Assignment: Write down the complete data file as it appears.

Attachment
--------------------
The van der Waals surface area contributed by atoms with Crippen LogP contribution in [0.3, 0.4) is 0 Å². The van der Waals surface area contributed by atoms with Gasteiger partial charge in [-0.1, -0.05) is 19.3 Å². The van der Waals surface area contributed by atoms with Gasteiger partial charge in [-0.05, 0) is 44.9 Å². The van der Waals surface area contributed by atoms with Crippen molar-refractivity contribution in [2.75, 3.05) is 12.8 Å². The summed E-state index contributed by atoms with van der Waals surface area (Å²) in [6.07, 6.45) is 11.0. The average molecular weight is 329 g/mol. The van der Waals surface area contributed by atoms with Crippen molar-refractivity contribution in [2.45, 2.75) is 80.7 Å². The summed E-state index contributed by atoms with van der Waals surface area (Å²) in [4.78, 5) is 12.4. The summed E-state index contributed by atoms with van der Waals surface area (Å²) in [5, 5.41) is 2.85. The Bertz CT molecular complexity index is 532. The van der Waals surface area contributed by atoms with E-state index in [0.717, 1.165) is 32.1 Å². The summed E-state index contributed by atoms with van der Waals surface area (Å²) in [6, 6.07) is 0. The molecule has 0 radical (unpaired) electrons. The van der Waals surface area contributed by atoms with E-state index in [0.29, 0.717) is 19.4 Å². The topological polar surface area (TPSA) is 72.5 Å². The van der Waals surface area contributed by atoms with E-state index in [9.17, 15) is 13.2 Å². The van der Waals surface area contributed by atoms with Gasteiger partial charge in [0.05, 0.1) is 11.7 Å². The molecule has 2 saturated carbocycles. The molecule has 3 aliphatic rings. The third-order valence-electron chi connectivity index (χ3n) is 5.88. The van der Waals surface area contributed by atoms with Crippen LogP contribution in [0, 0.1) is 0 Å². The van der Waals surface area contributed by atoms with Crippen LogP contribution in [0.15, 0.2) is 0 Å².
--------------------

The van der Waals surface area contributed by atoms with Crippen LogP contribution in [0.3, 0.4) is 0 Å². The van der Waals surface area contributed by atoms with Gasteiger partial charge in [-0.1, -0.05) is 19.3 Å². The van der Waals surface area contributed by atoms with Gasteiger partial charge in [-0.05, 0) is 44.9 Å². The van der Waals surface area contributed by atoms with Crippen molar-refractivity contribution in [2.75, 3.05) is 12.8 Å². The summed E-state index contributed by atoms with van der Waals surface area (Å²) in [6.07, 6.45) is 11.0. The average molecular weight is 329 g/mol. The van der Waals surface area contributed by atoms with Crippen molar-refractivity contribution in [2.45, 2.75) is 80.7 Å². The summed E-state index contributed by atoms with van der Waals surface area (Å²) in [4.78, 5) is 12.4. The summed E-state index contributed by atoms with van der Waals surface area (Å²) in [5, 5.41) is 2.85. The Bertz CT molecular complexity index is 532. The van der Waals surface area contributed by atoms with E-state index in [0.717, 1.165) is 32.1 Å². The summed E-state index contributed by atoms with van der Waals surface area (Å²) in [6, 6.07) is 0. The molecule has 0 radical (unpaired) electrons. The van der Waals surface area contributed by atoms with E-state index in [0.29, 0.717) is 19.4 Å². The topological polar surface area (TPSA) is 72.5 Å². The van der Waals surface area contributed by atoms with E-state index in [9.17, 15) is 13.2 Å². The van der Waals surface area contributed by atoms with Gasteiger partial charge in [0.05, 0.1) is 11.7 Å². The molecule has 2 saturated carbocycles. The molecule has 3 aliphatic rings. The third-order valence-electron chi connectivity index (χ3n) is 5.88. The van der Waals surface area contributed by atoms with Crippen LogP contribution in [0, 0.1) is 0 Å². The van der Waals surface area contributed by atoms with Crippen LogP contribution in [0.15, 0.2) is 0 Å².